Opened 8 years ago

Last modified 3 years ago

#4286 new enhancement

We cannot detect JavaScript redirection loops

Reported by: pde Owned by: pde
Priority: High Milestone:
Component: HTTPS Everywhere/EFF-HTTPS Everywhere Version:
Severity: Normal Keywords:
Cc: mikeperry, saint Actual Points:
Parent ID: Points:
Reviewer: Sponsor:


We have code to detect redirection loops, but only if they happen via HTTP redirections. With JS redirects, things go out of control, leading to bugs like #3104 and #4285.

Child Tickets

#3104defectclosedpdeInfinite loops in Facebook settings pages
#6573defectclosedpdeJS redirect loop for
#7226defectclosedpdeCitibank Australia website gets stuck in endless HTTPS->HTTP->HTTPS redirection broken on Chrome
#8848defectclosedpdeJS redirection loop on tinychat
#8935defectclosedpdeendless redirects on subdomain

Change History (8)

comment:2 Changed 7 years ago by pde

Cc: mikeperry added


does anyone know if there's a way we can get a callback during JavaScript redirection events, in order to be able to block the ones that stupidly remove the "s" from a URL?  Or is this a question for Giorgio?

comment:3 Changed 7 years ago by mikeperry

Hrmmm. When I tried to find a way to recognize JS redirects way back in the Firefox 2.x days, I failed. In fact, iirc, it wasn't even possible to differentiate JS redirects from the user typing in to the URL bar, aside from having a referer present as a side channel hint.. :/

I am interested in this though. Having a solution to detect JS redirects could help me improve url origin isolation in TBB as well. Unfortunately, I'm rather short of spare dev cycles at the moment..

comment:4 Changed 7 years ago by pde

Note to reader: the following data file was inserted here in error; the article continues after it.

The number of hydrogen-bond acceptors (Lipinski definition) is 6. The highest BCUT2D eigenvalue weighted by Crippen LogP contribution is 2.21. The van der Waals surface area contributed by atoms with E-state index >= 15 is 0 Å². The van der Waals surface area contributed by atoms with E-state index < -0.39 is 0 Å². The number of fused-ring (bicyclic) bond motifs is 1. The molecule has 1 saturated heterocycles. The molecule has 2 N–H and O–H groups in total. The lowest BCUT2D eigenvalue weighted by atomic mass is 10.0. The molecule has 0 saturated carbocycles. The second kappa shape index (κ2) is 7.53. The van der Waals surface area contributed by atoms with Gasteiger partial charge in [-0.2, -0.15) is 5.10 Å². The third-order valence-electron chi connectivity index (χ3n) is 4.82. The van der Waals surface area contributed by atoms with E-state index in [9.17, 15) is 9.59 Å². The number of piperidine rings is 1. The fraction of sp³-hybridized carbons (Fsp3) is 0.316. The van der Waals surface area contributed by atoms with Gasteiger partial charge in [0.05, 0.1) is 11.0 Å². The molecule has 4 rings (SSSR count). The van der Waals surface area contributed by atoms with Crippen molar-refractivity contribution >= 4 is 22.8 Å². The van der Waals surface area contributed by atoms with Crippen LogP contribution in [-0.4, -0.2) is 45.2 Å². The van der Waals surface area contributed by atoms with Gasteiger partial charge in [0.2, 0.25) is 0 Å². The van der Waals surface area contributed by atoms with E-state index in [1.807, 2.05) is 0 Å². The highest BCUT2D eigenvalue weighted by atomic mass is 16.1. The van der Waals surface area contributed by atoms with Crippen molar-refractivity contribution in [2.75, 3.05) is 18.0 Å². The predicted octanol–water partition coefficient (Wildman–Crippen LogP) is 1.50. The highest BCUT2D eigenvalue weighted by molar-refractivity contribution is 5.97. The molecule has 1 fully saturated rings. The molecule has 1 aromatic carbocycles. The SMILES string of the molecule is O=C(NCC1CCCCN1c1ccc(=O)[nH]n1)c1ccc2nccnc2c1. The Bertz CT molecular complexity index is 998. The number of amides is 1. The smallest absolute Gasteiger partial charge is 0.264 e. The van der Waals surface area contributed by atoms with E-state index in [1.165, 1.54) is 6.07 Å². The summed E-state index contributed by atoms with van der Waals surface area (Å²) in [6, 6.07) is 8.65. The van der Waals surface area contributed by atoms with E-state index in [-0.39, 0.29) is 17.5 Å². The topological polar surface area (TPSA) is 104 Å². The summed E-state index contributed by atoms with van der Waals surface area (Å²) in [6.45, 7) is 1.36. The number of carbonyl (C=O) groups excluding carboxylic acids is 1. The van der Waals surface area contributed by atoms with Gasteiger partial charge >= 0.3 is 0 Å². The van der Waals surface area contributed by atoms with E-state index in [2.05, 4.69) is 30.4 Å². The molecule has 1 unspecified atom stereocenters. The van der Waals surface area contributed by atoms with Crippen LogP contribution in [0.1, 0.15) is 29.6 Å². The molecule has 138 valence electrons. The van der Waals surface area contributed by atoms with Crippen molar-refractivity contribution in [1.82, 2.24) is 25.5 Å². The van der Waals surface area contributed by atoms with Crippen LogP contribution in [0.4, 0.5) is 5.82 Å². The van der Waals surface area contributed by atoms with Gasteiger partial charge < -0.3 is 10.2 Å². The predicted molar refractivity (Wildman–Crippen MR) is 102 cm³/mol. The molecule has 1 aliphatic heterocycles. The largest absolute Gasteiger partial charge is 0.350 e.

Could we maybe wrap the call(s) that Content uses to perform these redirects?  This seems conceptually similar to what Jonathan Mayer did withfourth party (code here) to detect fingerprinting and other nefarious JavaScript, although I think he is using Jetpack.

comment:5 Changed 7 years ago by mikeperry

Hrmm, yeah, in the fourthparty code, content<->XUL IPC seems to flow through the Jetpack 'port' object (see

I think this is the Jetpack doc describing the IPC between content script and XUL context:

How much overhead is Jetpack, I wonder? Is it stupid to start using it just for content scripts?

Back when I wrote Torbutton's javascript content hooks, this 'port' IPC channel didn't exist, and this type of 2-way page-to-XUL communication was fraught with risk of code execution bugs due to XUL XSS.. If we decide to re-implement it, we should do so with caution to make sure we don't miss anything.

On the other hand, we'll need to make sure that the Jetpack injection loads early enough, and in all child iframes (including javascript: urls). This was a huge pain with Torbutton, and I had to write a content policy-based injector path to get all cases.. So it's also possible JetPack does a sloppy job by our standards :/.

Before we even get to that point, though, we need to make sure that window.location, meta tag creation, and form-submit based redirects (and others?) are all hookable with Object.defineProperty and/or other mechanisms. Unfortunately, when I try a quick test in the web developer console, my Firefox crashes....

comment:6 Changed 7 years ago by pde

Priority: normalmajor

comment:7 Changed 5 years ago by jsha

Type: defectenhancement

comment:8 Changed 3 years ago by saint

Cc: saint added
Severity: Normal
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